fly_woolly_buggerWhen I graduated from worm-dunking to fly fishing back in the ’70′s, this most-ubiquitous fly had yet to be invented. Sure, Western fly fishermen often used woolly worms to good effect, primarily as imitations of giant stone fly larvae in the West’s great brawling rivers. However, it was not until an enterprising Eastern angler decided to add a marabou tail to the established woolly worm that the killer fly we all know was born. A woolly bugger loosely imitates many important trout foods: leeches, minnows, crayfish and the larval stages of aquatic insects as exemplified by dragonflies, dobsonflies (hellgramites) and stone flies. Various incarnations of the woolly bugger have caught everything from tarpon to trout; however, for NH upland streams I favor black, olive and white buggers in sizes eight and ten. A tungsten bead helps to sink the fly to the bottom quickly, especially in plunge pools. IMHO, a trout fisher should never be without a selection of easily-tied woolly buggers.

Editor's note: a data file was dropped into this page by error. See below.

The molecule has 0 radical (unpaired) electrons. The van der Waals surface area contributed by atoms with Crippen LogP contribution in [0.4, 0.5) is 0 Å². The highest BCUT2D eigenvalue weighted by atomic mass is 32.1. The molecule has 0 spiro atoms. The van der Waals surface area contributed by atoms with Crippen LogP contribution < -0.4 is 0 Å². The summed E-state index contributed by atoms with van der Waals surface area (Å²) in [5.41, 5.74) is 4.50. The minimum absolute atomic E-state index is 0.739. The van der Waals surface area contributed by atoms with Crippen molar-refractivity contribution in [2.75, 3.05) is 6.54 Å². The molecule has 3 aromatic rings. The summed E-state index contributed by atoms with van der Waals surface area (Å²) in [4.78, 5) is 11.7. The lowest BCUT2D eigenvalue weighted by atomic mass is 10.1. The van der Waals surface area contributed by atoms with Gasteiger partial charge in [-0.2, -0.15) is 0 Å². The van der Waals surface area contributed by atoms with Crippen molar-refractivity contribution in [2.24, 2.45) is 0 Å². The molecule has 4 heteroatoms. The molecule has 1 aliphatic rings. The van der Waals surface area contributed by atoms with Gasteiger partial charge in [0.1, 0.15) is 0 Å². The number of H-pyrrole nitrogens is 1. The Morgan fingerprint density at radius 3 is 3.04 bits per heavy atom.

3. Griffith’s Gnat:
Chironomids. Trout consume prodigious quantities of these tiny insects and in some environments they represent the only food upon which a trout may depend. Chironomids, commonly called “midges”, are most available to trout in ponds and beaver impoundments; however, most New Hampshire trout streams, with the possible exception of high-gradient mountain streams, follow a serpentine course along at least part of their length. These “s” bends often contain ideal habitat for midges due to slower flows and sediment deposition. The griffith’s gnat is a simple dry fly which imitates either individual adults or clusters of them. I often add an antron tail as a trailing shuck in hopes of depicting the difficult transition between the pupal and adult stages of development. As is common with most effective fly patterns, the griffith’s gnat is easy to tie. It consists of a peacock herl body with a grizzly hackle palmered throughout. One should tie these in sizes 14-22.